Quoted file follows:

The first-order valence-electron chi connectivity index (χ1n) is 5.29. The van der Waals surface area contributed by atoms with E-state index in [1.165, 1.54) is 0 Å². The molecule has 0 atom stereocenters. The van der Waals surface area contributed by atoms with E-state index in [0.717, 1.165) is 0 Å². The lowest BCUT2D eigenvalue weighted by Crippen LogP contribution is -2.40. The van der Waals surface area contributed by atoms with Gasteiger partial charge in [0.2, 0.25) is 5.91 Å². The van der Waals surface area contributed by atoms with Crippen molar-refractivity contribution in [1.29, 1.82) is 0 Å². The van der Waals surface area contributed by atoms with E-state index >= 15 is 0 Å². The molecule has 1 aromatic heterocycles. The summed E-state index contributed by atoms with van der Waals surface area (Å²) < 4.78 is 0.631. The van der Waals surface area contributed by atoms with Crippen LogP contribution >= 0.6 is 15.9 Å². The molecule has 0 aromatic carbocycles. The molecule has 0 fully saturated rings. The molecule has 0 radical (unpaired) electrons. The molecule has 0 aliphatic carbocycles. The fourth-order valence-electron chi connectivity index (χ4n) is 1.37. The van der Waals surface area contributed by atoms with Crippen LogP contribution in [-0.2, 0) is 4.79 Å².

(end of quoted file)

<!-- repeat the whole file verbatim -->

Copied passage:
The first-order valence-electron chi connectivity index (χ1n) is 5.29. The van der Waals surface area contributed by atoms with E-state index in [1.165, 1.54) is 0 Å². The molecule has 0 atom stereocenters. The van der Waals surface area contributed by atoms with E-state index in [0.717, 1.165) is 0 Å². The lowest BCUT2D eigenvalue weighted by Crippen LogP contribution is -2.40. The van der Waals surface area contributed by atoms with Gasteiger partial charge in [0.2, 0.25) is 5.91 Å². The van der Waals surface area contributed by atoms with Crippen molar-refractivity contribution in [1.29, 1.82) is 0 Å². The van der Waals surface area contributed by atoms with E-state index >= 15 is 0 Å². The molecule has 1 aromatic heterocycles. The summed E-state index contributed by atoms with van der Waals surface area (Å²) < 4.78 is 0.631. The van der Waals surface area contributed by atoms with Crippen LogP contribution >= 0.6 is 15.9 Å². The molecule has 0 aromatic carbocycles. The molecule has 0 fully saturated rings. The molecule has 0 radical (unpaired) electrons. The molecule has 0 aliphatic carbocycles. The fourth-order valence-electron chi connectivity index (χ4n) is 1.37. The van der Waals surface area contributed by atoms with Crippen LogP contribution in [-0.2, 0) is 4.79 Å².